Once you have verified that you have a set of quality images aligned well, stacking is simple: do sigma-clipped average. I usually set the clipping level to about 2. With ten or more images to be stacked, this clip level nicely rejects airplane and satellite tracks in my images. See Part 3e, Stacking Methods Compared as to why use sigma-clipped average over a median method.
You'll need software that can read the aligned images and do the stacking. I use ImagesPLus (commercial), or my sigma-clip average program from in Part 8 (free).
Deep Sky Stacker, DSS, is a free program that does an excellent job of aligning in most cases, and can stack with sigma-clipped average. The default settings do a histogram equalization and produce a gray image from which it is very difficult to regain color without enhancing noise. Use the settings in Figure 6a to maintain good color.
Once stacking is complete, do not use the autosave file. It is 32 bit with shifted colors: a mostly gray image. Use the "Save picture to file..." link to save the stacked image with no color shifts with settings in Figure 6b.
DSS is currently a 32-bit application. If you stack too many images, or select 2x drizzle to improve stacking precision, the program will likely run out of memory. If so, I select to save the individual aligned images, then do the final stack in a different program. Your final stacked image should look the same, with the same colors, as a single input frame, just with lower noise.
Pixinsight is another astro program that by default aligns channels, possibly mangling color. Some users have emailed me with color problems out of pixinsight stacking. I had them turn off the recommended normalization methods and their color problems went away. However, other pixinsight users have not seen any color problems with default normalization. See the table under "Recommended Normalization Methods" on this pixinsight technical page. The table shows input and output scaling on for light frames and that is what might be destroying color. If you have color changes from your input images when stacking in pixinsight, turn off rejection normalization and turn off output normalization. Basically, treat your light frames like they were bias or dark frames, with no normalization. Your final stacked image should look the same, with the same colors, as a single input frame, just with lower noise.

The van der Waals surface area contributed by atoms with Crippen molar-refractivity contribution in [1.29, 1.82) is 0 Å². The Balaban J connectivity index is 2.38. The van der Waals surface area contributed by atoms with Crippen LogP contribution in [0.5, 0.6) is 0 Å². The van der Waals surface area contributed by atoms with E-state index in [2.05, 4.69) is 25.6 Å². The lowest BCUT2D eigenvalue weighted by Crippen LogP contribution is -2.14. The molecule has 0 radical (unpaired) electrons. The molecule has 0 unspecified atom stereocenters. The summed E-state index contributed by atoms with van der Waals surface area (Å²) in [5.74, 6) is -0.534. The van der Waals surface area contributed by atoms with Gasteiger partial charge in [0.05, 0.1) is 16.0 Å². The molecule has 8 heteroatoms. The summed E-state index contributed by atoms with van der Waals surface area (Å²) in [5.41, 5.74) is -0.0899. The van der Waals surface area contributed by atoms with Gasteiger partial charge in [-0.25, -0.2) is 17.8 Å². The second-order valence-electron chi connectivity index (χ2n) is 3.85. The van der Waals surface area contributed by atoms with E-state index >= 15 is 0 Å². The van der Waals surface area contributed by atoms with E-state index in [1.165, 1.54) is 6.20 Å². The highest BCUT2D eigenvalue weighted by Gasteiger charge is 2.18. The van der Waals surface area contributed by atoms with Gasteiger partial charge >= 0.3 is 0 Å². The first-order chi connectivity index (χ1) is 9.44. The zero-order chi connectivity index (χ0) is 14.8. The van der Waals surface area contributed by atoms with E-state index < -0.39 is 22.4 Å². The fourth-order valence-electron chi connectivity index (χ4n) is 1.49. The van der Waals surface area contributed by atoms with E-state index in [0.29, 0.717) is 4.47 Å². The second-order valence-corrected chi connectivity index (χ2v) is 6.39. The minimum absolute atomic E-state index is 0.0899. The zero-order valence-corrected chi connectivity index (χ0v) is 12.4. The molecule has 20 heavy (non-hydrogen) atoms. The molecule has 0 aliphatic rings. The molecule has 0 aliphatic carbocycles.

If you obtained multiple fields of view, whether or not you stacked a set of images at one field of view, image mosaicking should be done at this point before any stretching.
I use PTGui Pro for mosaicking. An important part of mosaicking is controlling which parts of individual image should go in or be on top in the assembled mosaic. PTGui Pro's masking tools make this easy. In a future article, I'll discuss the detail of stacking.
Now comes what is probably the hardest part of astro-post processing: subtracting sky glow (e.g. light pollution) and digging the faint signals from the night sky out of the sky glow. See Parts 3a2, and 3c for details of how to do this.
As one stretches an image to bring up the low end, the higher end gets brightened and scrunched, whether you use curves or some other adjustment. Some people select the brightest parts of the image, feather the selection, then invert the selection to create a mask before applying the curves stretch. There is no magic formula. Danger is halos will be created around the selection boundaries. You just need to practice on your own images, as well as try it with the raw data in Parts 3c and 2e.
The fundamentals of the curves tool is shown in Figure 7. More detail is in Part 3c.
New (2016) free open source stretching program to make it easier to get more out of your
Advanced Image Stretching with the rnc-color-stretch Algorithm.
All stretching should be complete before any of the next steps are performed. Otherwise artifacts can be introduced.